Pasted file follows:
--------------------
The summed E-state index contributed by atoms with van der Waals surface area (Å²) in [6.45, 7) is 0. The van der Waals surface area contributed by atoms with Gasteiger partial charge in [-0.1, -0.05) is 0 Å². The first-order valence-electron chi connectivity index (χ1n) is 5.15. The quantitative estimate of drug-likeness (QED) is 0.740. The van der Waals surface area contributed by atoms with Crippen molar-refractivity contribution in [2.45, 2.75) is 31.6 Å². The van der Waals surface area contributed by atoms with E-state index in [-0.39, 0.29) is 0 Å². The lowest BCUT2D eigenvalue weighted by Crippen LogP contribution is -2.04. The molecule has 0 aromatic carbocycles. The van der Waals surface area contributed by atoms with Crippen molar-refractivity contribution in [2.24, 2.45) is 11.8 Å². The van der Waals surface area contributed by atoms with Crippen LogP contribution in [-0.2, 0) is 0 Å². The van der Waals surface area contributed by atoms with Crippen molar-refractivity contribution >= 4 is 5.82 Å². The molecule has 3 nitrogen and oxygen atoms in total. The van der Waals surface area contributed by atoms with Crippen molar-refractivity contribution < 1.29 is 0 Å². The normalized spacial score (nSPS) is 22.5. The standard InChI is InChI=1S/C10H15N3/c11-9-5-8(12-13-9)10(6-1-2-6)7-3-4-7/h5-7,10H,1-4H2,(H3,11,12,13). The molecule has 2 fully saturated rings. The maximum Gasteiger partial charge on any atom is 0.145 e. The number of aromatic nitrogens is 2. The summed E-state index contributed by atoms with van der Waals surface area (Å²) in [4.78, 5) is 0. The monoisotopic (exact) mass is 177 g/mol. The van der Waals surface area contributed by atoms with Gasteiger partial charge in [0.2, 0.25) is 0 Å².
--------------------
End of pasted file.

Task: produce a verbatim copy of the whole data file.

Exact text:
The summed E-state index contributed by atoms with van der Waals surface area (Å²) in [6.45, 7) is 0. The van der Waals surface area contributed by atoms with Gasteiger partial charge in [-0.1, -0.05) is 0 Å². The first-order valence-electron chi connectivity index (χ1n) is 5.15. The quantitative estimate of drug-likeness (QED) is 0.740. The van der Waals surface area contributed by atoms with Crippen molar-refractivity contribution in [2.45, 2.75) is 31.6 Å². The van der Waals surface area contributed by atoms with E-state index in [-0.39, 0.29) is 0 Å². The lowest BCUT2D eigenvalue weighted by Crippen LogP contribution is -2.04. The molecule has 0 aromatic carbocycles. The van der Waals surface area contributed by atoms with Crippen molar-refractivity contribution in [2.24, 2.45) is 11.8 Å². The van der Waals surface area contributed by atoms with Crippen LogP contribution in [-0.2, 0) is 0 Å². The van der Waals surface area contributed by atoms with Crippen molar-refractivity contribution >= 4 is 5.82 Å². The molecule has 3 nitrogen and oxygen atoms in total. The van der Waals surface area contributed by atoms with Crippen molar-refractivity contribution < 1.29 is 0 Å². The normalized spacial score (nSPS) is 22.5. The standard InChI is InChI=1S/C10H15N3/c11-9-5-8(12-13-9)10(6-1-2-6)7-3-4-7/h5-7,10H,1-4H2,(H3,11,12,13). The molecule has 2 fully saturated rings. The maximum Gasteiger partial charge on any atom is 0.145 e. The number of aromatic nitrogens is 2. The summed E-state index contributed by atoms with van der Waals surface area (Å²) in [4.78, 5) is 0. The monoisotopic (exact) mass is 177 g/mol. The van der Waals surface area contributed by atoms with Gasteiger partial charge in [0.2, 0.25) is 0 Å².